Not that it should actually matter, of course. People have always been game enthusiasts, just like others have been movie enthusiasts and, well, train-spotters. I for one am a book enthusiast, and distinctly remember a similar question: “Do you think it’s more socially acceptable for teens to read now that Harry Potter’s trendy?” Cue the bored sigh.

Yeah, there are some of us “book nerds” who read all the time. Pity it takes a hype to make it “cool.”

2. It’s almost impossible for an original game to be a financial success.

Gina: I must say I can’t speak on this topic without being a little biased. In terms of artistic games, Okami takes the cake. It borrows its artistic style heavily from gorgeous ancient Japanese ukiyoe paintings, and the storyline itself is a retelling of a classic Japanese myth. It doesn’t surprise me for this reason alone that the game was poorly received in Japan. We have our myths here in America, too, some of them heavily borrowed from other cultures granted, but there is far more curiousity in America to embrace another culture’s myths since we have so few of our own, Big Foot and Grey Aliens aside.

But otherwise, Okami didn’t sell well because it’s very, very abstract. Even for a seasoned player like myself, Okami asks the gamer to really think outside of the box and think more like an artist than a gameplayer. Which is innovative, but I didn’t really feel like it was a game. As I played it, I felt like I was being exposed to a very intimate storytelling experience, which means it surpassed “game” in my mind. And yes, this is a compliment. If the videogame indsutry continues to produce art, maybe it will be taken more seriously by the political apparatus in this country.

But unfortunately, a lot of people who play videogames are not playing for intimate experiences. They are looking for the immediate pay off. (Get me into that one room so I can blow the guy’s head off!) But as far as original games not being financially successful, in general I feel Okami is a rather extreme example. When Valkyrie Profile came onto the scene, I never thought such an artistic and different RPG would see any sequel. Yet Valkyrie Profile 2’s: Silmeria outsold the New Super Mario Bros. when it came onto the market in Japan last summer. And I can easily say I don’t find it the traditional RPG in terms of concept or gameplay mechanics. So artistic orginal games can make it financially.

So as sad as I feel for Atsushi Inaba’s little monologue on being the artist who lost out, I think he needs to recognize that he may have made games that emphasize experience more than gameplay. And to get high sales, for any game, you really need to focus on the gameplay and then work out from there. This isn’t to say I don’t have my copy at home all shiny and lovingly held, but to be successful in ANY business you need to balance the art with the product’s intent. You tip the scale and often something suffers.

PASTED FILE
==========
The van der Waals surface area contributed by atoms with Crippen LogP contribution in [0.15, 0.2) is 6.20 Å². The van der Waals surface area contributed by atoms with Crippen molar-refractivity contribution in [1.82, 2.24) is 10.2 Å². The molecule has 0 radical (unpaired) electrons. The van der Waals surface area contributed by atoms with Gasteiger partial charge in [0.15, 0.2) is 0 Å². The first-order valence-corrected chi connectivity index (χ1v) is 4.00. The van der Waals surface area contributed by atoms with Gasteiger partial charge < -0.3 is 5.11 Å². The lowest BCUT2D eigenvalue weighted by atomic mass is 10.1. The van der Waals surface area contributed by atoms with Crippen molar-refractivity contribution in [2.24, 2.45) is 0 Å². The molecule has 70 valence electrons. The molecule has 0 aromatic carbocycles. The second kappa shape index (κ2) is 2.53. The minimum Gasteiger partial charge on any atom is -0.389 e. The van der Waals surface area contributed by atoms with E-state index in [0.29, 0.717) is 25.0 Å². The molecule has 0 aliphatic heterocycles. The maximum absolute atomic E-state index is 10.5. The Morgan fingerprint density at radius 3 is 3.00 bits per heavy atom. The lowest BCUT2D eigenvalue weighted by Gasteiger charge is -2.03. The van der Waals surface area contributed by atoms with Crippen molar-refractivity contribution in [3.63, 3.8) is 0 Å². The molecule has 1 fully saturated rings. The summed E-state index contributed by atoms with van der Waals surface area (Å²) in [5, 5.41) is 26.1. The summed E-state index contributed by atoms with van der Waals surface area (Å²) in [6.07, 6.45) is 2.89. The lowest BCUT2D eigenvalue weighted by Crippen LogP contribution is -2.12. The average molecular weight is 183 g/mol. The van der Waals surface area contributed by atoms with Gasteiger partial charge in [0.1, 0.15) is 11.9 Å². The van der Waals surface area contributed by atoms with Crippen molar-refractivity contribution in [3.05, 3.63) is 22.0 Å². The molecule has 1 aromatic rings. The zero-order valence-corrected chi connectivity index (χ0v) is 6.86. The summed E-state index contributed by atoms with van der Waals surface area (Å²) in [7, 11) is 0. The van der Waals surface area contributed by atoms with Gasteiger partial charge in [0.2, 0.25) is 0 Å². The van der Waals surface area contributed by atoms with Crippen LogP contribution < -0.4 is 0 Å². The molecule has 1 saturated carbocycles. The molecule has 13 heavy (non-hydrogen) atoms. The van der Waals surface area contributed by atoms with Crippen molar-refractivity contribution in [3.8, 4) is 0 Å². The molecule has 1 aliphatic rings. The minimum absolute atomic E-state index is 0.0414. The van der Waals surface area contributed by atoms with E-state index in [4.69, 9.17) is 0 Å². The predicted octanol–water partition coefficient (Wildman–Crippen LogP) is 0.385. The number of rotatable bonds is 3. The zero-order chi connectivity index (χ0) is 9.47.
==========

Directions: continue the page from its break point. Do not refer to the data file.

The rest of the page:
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Danielle: Granted, up until now I hadn’t heard of Okami (yeah, put me in the stocks and hurl the tomatoes. Heaven knows I haven’t had a decent face mask in ages.) But I guess it’s all to do with the marketing and how it’s promoted. Personally I don’t think it’s entirely impossible for something original to be a big hit, but it all depends on marketing mastery. And if you’re battling for the limelight with a whole host of other titles, then it’s down to the creators (and of course, the kick-ass PR sorts that they’re BOUND to hire, right?) to ensure that it gets the best coverage. Maybe sometimes it comes down to the fact that people aren’t necessarily after “original.” They often prefer similar. Or I might just be wrong….

3. Abstract characters make for the best videogame heroes because they’re easier for players to relate to.

GinaIf I played as Triangle Man for a whole entire game, I think I would get pretty damn tired of looking at that triangle. Outside of that, do you really want me to get into the whole racial identification stuff? Because that is like a can of worms with the black plague on top ready to be opened. But if you all don’t mind a little Bubonic fun, here we go!

It depends upon who’s playing the game and that person’s individual qualms and prejudices. There may be an older white male playing a golf game who doesn’t want to play Tiger Woods, so he’ll select someone closer to the color he likes. There may be someone who abhors Link in that awful forest green tunic and thus change him into the red one, even if he isn’t in the fire temple. So past the superficial aesthetics stuff, which as you can see is mainly based on preference, it comes down to identifying character qualities. Link is destined a hero. Everyone wants to feel heroic, generally, because it bolsters self-image. Ergo, Legend of Zelda games hugely popular.

So there are pyschological payoffs here that go way beyond just the visual makeup of a character. Even if, as a player, we do want to easily project ourselves upon the character we play so we can feel more entrenched in the game, I think most gamers are intellectual enough to identify with the character/personality/motivation of the avatar they are playing before the visual.